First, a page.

Olympian, influencer, and inspiration for a Barbie doll, Ibtihaj Muhammad has overcome not only physical hurdles in sports, but mental and emotional ones too. The outspoken female fencer opens up about her battle with anxiety and depression for the first time in her new book, Proud: My Fight for an Unlikely American Dream, and revealed where it stemmed from in a Build Series interview Wednesday.
Muhammad competed in the 2016 Rio Olympics, and although she became the first Muslim American woman in a hijab to compete for Team USA at the Olympics and the first Muslim American woman to win a medal (she won bronze with the team), it wasn’t all rainbows and sunshine.
“I battled with depression for quite a long time,” she said in the interview. The Muslim African-American woman has spoken about feeling unaccepted in fencing because of its previous lack of diversity. But she’s only now revealing that the exclusion had severe mental and emotional ramifications. Today she said that the depression she suffered stemmed from “not really understanding how to navigate a space where I wasn’t welcome as a minority member of Team USA, but also … that pressure to perform, with that weight on my shoulders of not being accepted and feeling like I wasn’t being accepted, having to deal with … performance anxiety.”
This depression and ensuing anxiety, which she first started experiencing in 2014, could have had something to do with her losing at the women’s individual saber event in Rio de Janeiro and not winning an individual medal. “It was affecting how I competed, it was affecting my results,” she said of her mental state.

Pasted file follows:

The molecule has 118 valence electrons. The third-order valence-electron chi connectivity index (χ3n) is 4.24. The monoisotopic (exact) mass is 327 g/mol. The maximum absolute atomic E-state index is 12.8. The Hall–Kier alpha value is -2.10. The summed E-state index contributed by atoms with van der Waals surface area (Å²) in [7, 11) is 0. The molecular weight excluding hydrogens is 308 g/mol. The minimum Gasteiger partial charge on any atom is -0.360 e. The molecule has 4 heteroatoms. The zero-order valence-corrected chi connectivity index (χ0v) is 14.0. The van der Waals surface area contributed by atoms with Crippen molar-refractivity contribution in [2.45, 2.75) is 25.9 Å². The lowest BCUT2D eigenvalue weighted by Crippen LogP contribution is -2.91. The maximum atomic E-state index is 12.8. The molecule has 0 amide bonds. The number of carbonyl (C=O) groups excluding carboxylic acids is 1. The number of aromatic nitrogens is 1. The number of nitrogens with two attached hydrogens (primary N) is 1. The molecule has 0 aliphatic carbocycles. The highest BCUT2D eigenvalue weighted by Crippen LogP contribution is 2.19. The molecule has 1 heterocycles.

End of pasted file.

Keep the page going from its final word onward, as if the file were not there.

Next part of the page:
She described the physical effects of her performance anxiety in an interview with Glamour this week. “After years of hard work, I qualified for the United States National Team. It was a dream realized: I was representing my country at the highest level, traveling the world to compete,” she recalled. “As one of the top saber fencers in the world, I never doubted that I belonged among the best.” Unfortunately, that confidence wasn’t enough. “But in 2014, I started suffering from performance anxiety. At first, I had no idea what was happening. The morning of a competition I’d wake up feeling lethargic and sleepy — overwhelmingly so — despite having had a good night’s rest.” She recalled stepping onto the fencing strip at game time feeling “completely detached from reality.”
Luckily, she had an incredible support system to bring her back to reality. “My mom and my sister in particular got me through really tough moments as a member of Team USA, moments that I wasn’t sure I was gonna make it out of,” she said.
Having the awareness to ask for help and find a sports psychologist also played a major part in her subsequent success, which includes being named one of Time magazine’s 100 most influential people in 2016. “Mental health is so taboo; we don’t talk about it, I know for sure not in the black community, it’s the same in the Muslim community. And I think in general on a global level, especially here as Americans, we fail to effectively discuss and make people feel as though they can discuss mental health.”
She delved deeper into her depression while writing the book, which was very therapeutic for her. She told ESPNW, “I was able to be vulnerable and work through things.”
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